Techniques for studying subvocalization

Subvocalization is commonly studied using electromyography (EMG) recordings,[7] concurrent speaking tasks,[8][9][10] shadowing,[8] and other techniques.[8][9]

EMG can be used to show the degree to which one is subvocalizing[7] or to train subvocalization suppression.[11] EMG is used to record the electrical activity produced by the articulatory muscles involved in subvocalization. Greater electrical activity suggests a stronger use of subvocalization.[7][11] In the case of suppression training, the trainee is shown their own EMG recordings while attempting to decrease the movement of the articulatory muscles.[11] The EMG recordings allows one to monitor and ideally reduce subvocalization.[11]

In concurrent speaking tasks, participants of a study are asked to complete an activity specific to the experiment while simultaneously repeating an irrelevant word.[8] For example, one may be asked to read a paragraph while reciting the word "cola" over and over again.[10] Speaking the repeated irrelevant word is thought to preoccupy the articulators used in subvocalization.[8] Subvocalization, therefore, cannot be used in the mental processing of the activity being studied. Participants who had undergone the concurrent speaking task are often compared to other participants of the study who had completed the same activity without subvocalization interference. If performance on the activity is significantly less for those in the concurrent speaking task group than for those in the non-interference group, subvocalization is believed to play a role in the mental processing of that activity.[8][9][10][11] The participants in the non-interference comparison group usually also complete a different, yet equally distracting task that does not involve the articulator muscles [9][11](i.e. tapping). This ensures that the difference in performance between the two groups is in fact due to subvocalization disturbances and not due to things such as task difficulty or a divide in attention.[9][11]

Shadowing is conceptually similar to concurrent speaking tasks. Instead of repeating an irrelevant word, shadowing requires participants to listen to a list of words and to repeat those words as fast as possible while completing a separate task being studied by experimenters.[8]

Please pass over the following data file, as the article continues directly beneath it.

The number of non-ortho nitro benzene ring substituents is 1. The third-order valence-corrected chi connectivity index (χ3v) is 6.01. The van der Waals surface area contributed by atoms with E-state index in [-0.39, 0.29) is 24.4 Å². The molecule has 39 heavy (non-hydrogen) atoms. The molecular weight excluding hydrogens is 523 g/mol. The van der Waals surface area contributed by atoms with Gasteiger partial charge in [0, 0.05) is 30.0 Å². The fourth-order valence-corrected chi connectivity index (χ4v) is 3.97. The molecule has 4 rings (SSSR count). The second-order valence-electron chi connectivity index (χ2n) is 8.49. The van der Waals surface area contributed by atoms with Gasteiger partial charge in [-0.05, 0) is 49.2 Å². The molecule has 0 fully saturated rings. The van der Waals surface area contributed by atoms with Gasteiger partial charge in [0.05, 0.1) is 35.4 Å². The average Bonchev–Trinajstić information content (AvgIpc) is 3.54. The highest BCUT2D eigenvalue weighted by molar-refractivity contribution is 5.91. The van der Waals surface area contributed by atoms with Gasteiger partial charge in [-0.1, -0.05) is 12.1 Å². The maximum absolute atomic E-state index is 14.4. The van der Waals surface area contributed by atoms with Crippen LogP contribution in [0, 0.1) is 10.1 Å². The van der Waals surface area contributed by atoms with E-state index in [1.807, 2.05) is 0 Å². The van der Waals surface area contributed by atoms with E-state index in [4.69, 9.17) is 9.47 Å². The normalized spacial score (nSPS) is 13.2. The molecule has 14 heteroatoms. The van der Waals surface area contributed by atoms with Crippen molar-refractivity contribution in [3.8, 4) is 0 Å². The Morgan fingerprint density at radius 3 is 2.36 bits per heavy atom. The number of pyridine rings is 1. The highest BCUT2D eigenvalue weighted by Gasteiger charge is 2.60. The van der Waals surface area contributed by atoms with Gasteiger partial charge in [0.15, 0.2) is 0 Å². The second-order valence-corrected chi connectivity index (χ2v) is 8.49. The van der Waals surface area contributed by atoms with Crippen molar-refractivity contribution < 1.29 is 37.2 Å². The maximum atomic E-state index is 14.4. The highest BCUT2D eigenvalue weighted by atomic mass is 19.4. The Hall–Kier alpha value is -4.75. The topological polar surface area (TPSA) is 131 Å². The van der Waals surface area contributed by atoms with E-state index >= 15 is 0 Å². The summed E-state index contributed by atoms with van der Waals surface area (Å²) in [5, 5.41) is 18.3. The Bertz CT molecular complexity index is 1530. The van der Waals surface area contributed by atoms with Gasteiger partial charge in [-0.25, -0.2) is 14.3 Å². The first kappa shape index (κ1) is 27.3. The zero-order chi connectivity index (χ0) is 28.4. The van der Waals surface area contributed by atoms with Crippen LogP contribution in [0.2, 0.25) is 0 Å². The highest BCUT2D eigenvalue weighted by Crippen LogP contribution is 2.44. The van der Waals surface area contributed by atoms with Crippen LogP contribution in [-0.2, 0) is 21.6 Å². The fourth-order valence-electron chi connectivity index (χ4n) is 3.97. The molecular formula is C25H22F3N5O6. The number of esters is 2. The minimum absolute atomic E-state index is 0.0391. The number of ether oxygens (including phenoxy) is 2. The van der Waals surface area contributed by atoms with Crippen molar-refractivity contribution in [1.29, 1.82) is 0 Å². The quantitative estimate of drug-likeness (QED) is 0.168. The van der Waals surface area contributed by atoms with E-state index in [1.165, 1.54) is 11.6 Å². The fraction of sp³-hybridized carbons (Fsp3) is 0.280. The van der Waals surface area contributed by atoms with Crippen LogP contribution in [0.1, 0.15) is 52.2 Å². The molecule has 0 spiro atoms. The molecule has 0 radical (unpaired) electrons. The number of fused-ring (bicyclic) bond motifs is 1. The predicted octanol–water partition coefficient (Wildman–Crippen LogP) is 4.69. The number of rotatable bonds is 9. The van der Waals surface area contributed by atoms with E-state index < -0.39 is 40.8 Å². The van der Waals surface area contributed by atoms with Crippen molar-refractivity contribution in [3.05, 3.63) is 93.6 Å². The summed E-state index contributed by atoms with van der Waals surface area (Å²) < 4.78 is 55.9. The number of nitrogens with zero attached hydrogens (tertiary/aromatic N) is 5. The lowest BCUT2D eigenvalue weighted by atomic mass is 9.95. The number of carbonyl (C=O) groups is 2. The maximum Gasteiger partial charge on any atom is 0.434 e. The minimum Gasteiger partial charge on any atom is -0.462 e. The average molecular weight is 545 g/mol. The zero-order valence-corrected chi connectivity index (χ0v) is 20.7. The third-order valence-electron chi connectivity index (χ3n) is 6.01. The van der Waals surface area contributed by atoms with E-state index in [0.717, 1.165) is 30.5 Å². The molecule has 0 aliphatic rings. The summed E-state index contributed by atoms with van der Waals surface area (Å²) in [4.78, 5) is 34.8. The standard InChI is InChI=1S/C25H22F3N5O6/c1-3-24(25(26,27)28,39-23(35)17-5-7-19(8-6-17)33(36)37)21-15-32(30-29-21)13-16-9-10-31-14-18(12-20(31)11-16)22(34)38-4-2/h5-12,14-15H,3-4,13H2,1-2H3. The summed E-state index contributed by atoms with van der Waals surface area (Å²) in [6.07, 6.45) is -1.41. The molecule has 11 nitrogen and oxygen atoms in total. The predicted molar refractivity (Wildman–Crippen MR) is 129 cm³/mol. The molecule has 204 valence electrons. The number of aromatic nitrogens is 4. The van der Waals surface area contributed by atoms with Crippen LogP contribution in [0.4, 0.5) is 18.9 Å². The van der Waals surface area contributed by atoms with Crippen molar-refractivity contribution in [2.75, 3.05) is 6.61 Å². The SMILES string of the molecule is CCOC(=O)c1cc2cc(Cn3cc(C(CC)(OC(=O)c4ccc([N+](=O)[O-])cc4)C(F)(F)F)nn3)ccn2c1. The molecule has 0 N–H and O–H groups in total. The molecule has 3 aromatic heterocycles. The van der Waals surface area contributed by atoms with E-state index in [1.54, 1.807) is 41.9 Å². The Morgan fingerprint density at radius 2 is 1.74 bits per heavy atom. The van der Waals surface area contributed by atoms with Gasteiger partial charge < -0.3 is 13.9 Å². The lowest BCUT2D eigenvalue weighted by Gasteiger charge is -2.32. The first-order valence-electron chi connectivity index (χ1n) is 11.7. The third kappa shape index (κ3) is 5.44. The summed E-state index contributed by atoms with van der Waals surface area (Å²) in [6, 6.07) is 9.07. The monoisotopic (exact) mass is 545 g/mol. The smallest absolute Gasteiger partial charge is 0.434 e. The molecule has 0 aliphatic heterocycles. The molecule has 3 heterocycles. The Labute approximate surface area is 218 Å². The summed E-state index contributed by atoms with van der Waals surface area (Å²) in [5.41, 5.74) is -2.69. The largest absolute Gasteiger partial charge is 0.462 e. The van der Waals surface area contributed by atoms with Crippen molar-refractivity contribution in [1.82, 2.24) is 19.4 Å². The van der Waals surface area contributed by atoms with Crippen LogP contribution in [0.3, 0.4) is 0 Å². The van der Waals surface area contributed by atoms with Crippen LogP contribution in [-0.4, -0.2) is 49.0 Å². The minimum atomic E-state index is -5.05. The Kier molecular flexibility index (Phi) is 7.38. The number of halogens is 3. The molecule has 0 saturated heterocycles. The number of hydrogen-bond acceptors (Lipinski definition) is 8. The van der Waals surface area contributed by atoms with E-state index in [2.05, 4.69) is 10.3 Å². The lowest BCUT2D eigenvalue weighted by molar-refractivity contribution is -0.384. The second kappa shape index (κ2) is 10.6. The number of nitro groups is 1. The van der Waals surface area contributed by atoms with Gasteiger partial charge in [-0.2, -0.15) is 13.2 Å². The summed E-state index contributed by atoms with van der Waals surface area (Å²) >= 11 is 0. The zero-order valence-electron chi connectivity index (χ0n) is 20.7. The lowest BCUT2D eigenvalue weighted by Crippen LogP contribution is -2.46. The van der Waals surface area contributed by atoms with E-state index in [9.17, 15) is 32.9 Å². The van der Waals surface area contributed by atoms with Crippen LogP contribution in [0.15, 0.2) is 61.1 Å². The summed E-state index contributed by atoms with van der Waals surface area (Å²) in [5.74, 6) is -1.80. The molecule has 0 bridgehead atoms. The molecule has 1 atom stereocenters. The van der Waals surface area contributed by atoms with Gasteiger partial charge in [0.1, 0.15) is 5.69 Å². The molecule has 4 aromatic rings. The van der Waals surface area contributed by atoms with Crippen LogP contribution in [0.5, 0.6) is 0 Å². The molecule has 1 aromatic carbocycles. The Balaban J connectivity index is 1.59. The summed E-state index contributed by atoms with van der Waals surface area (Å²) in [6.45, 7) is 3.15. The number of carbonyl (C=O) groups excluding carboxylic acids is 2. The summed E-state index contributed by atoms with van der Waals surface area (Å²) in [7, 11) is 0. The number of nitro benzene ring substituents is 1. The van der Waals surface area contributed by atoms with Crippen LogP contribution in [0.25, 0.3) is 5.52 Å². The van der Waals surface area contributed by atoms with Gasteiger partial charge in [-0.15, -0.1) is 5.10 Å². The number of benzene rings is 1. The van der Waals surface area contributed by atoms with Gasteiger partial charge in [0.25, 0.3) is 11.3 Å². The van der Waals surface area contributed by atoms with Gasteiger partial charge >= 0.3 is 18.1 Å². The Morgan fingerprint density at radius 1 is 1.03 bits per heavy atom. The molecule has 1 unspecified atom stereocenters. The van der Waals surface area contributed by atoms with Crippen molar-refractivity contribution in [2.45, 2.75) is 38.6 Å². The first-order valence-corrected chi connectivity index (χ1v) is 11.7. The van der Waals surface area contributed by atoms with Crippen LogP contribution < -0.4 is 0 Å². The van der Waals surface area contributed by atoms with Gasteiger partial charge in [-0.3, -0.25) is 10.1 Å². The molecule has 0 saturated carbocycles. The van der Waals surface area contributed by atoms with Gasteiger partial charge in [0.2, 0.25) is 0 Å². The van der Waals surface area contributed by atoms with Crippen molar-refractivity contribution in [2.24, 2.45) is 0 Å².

Techniques for subvocalization interference other may also include counting,[9][10] chewing [12] or locking one's jaw while placing the tongue on the roof of one's mouth.[12]

Evolutionary background

The exploration into the evolutionary background of subvocalization is currently very limited. There is however hope for exciting new discoveries in the near future. The little known is predominantely about language acquisition and memory. Evolutionary psychologists suggest that the development of subvocalization is related to modular aspects of the brain.[13] There has been a great amount of exploration on the evolutionary basis of universal grammar.[13] The idea is that although the specific language one initially learns is dependent on one's culture, all languages are learned through the activation of universal ‘language modules’ that are present in each of us.[13] This concept of a modular mind is a prevalent idea that will help explore memory and its relation to language more clearly, and possibly illuminate the evolutionary basis of subvocalization. The most lucrative evidence for the mind having modules for superior function is the example that hours may be spent toiling over a car engine in an attempt to flexibly formulate a solution, but, in contrast, extremely long and complex sentences can be comprehended, understood, related and responded to in seconds.[13] The specific inquiry into subvocalization may be minimal right now but there is a lot to investigate in regards to the modular mind.

Associated brain structures and processes

Subvocalization is a topic that has much to be discovered and when inquiring as to what structures mediate this process alone, it is safe to say that it is not just one part of the brain, and that no one test will uncover this completely. Studies often use event-related potentials; brief changes in an EEG (electroencephalography) to show brain activation, or fMRIs.